“We are of course very concerned about the level of carbon dioxide emissions generated by Bitcoin mining. We hope that once the Bitcoin projects are complete, Tesla will focus on measuring their full range of environmental factors and disclosing them to their market. ” [Reuters]
Sanna Setterwall, advisor at Corporate Sustainability Advisory South Pole
“It is (Bitcoin) not a sustainable investment and it is difficult to make it sustainable with the system on which it is built.”
SJ Oh, former Bitcoin trader, Hong Kong
“Mostly, I think the Bitcoin industry will make concerted efforts to be environmentally friendly. Tesla is one of the greenest companies in the world, so I’m sure they will find out. ” [Reuters]
Yves Bennaim, Founder, Switzerland-based 2B4CH
“It’s not that much bitcoin that’s the problem. People say it is energy intensive and therefore polluting, but that is simply the nature of the energy we use today. As Bitcoin goes up, there will be more incentives to invest in renewable energy sources. “
Sasja Beslik, Head of Sustainable Business Development, Bank J. Safra Sarasin, Zurich
“I still think that the big players will refrain from Bitcoin for these particular reasons – on the one hand because of the way in which it is mined, a very negative climate angle and on the other hand the associated compliance and ethical problems.”
Jack Liao, CEO of the Chinese mining company LightningAsic
“The goal of every miner is to make a profit, so they don’t care what kind of energy they use, whether it’s hydro, wind, solar or coal.”
Alex De Vries, Founder, Digiconomist Research Platform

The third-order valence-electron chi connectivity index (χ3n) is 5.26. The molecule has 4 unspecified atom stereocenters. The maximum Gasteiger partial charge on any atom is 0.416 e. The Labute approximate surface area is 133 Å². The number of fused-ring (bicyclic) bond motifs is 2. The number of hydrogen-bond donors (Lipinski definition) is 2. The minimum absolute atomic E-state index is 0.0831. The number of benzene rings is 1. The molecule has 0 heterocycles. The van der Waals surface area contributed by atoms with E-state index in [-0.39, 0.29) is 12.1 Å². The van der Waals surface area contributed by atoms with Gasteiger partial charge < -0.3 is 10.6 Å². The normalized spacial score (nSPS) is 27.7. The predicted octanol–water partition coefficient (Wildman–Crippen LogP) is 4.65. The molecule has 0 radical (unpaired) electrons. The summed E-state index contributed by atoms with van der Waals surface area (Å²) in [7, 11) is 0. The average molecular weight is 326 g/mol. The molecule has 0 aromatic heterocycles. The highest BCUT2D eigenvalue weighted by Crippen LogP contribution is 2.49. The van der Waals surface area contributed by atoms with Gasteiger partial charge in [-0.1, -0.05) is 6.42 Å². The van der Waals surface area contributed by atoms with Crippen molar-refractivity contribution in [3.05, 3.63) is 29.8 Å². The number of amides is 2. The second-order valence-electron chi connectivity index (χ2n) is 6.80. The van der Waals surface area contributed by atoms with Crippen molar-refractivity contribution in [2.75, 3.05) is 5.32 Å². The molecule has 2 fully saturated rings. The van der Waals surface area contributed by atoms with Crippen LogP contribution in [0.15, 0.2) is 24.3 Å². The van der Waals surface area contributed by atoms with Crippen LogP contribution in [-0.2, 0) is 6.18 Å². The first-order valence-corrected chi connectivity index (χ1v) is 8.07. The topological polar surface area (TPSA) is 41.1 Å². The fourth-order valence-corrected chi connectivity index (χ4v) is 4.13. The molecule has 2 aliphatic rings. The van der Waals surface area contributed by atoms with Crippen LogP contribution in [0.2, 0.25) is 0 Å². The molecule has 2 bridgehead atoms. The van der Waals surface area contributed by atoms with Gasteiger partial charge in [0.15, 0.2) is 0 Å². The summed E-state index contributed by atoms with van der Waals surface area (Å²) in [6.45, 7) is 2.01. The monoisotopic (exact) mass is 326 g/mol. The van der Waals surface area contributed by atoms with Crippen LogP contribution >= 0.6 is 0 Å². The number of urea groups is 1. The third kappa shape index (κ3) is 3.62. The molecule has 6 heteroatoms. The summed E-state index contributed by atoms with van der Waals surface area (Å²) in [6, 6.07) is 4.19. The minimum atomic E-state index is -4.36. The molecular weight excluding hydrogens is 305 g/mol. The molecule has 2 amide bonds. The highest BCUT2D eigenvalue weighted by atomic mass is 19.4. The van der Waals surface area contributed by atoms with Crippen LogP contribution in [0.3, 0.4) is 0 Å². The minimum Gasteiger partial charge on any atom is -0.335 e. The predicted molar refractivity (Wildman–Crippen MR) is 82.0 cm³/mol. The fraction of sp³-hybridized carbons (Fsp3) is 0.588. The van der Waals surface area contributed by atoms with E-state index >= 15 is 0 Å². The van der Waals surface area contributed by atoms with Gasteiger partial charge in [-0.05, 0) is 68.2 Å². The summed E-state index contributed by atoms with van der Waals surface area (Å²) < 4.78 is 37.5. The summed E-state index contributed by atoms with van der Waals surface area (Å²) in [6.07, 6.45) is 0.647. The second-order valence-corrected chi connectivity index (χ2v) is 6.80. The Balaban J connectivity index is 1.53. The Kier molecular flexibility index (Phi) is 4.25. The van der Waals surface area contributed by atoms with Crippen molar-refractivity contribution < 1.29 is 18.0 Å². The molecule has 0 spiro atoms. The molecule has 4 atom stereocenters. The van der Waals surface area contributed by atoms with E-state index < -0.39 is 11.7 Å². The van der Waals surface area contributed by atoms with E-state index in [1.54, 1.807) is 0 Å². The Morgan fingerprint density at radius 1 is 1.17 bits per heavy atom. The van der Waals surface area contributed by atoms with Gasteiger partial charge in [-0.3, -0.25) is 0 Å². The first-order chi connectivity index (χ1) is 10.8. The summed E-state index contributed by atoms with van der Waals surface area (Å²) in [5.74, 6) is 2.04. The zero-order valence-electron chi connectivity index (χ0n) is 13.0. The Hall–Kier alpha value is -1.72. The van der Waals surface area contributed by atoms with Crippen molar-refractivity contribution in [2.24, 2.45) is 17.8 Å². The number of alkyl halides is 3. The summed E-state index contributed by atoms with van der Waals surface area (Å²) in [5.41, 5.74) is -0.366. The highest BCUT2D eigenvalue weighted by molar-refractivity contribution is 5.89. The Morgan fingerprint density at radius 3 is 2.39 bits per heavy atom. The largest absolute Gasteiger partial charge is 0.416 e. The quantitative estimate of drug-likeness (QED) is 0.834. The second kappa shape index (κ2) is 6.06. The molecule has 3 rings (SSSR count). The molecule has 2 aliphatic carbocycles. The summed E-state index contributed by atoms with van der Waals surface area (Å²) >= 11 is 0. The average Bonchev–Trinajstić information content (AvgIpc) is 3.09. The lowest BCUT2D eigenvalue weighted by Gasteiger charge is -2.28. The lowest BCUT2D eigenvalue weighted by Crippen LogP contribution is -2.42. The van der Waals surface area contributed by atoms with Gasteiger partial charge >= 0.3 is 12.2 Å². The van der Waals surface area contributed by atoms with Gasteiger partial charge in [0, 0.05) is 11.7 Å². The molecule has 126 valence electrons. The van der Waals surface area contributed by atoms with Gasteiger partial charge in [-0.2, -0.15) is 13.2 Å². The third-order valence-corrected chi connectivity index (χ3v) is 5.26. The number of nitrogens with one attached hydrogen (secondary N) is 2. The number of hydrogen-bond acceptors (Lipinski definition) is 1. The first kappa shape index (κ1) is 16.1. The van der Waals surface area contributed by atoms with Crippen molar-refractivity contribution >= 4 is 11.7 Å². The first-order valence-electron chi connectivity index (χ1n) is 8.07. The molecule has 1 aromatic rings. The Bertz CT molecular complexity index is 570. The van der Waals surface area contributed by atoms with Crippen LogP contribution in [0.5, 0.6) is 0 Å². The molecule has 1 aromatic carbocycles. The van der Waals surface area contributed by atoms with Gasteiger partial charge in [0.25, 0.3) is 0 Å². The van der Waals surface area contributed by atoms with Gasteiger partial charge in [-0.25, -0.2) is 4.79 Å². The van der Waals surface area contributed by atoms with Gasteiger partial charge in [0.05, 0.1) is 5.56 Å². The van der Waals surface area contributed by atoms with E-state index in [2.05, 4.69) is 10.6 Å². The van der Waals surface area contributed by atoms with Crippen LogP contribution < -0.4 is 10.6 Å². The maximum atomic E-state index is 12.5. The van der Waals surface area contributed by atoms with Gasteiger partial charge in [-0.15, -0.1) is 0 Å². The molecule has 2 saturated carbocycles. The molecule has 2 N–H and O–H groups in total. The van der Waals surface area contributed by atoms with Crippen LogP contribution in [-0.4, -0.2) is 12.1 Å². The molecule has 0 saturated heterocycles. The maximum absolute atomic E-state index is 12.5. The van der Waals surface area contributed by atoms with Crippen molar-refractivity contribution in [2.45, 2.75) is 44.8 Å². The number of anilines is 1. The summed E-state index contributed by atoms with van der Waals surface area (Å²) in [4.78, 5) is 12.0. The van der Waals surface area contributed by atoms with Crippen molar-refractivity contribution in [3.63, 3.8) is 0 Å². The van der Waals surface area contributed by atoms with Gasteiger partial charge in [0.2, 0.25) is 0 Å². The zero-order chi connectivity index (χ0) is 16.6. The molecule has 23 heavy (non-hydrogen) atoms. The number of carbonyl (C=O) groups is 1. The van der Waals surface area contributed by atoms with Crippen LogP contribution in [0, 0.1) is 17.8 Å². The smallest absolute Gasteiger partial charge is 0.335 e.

“Renewable energies are extremely volatile and not ideal as a continuous form of electricity. The problem is, the miners who use cheap fossil fuel will last the longest, simply because it’s the cheapest and more stable source. “
Harald Vranken, Associate Professor, Faculty of Computer Science, Open University of the Netherlands
“There are only a few companies that offer Bitcoin mining systems. When governments restrict the manufacture or import of this equipment, they rob miners of the tools with which to suck up all that energy.
“If the (Bitcoin) price goes down, mining will be less profitable and miners will stop.” [Mic]
David Granzin, chairman of the planning committee that gave Greenidge, a coal-powered company that mines Bitcoin, a building permit in New York State
“We know Bitcoin is a huge waste of energy. But we are bound by the law. ” [The New Yorker]
Hear GHOGH Jamarlin Martin | Episode 74: Jamarlin Martin Jamarlin returns for a new season of the GHOGH podcast to discuss Bitcoin, Bubbles and Biden. He talks about the risk factors for Bitcoin as an investment asset, including risk of origin, speculative market structure, regulation and environment. Are the broader financial markets in a massive speculative bubble?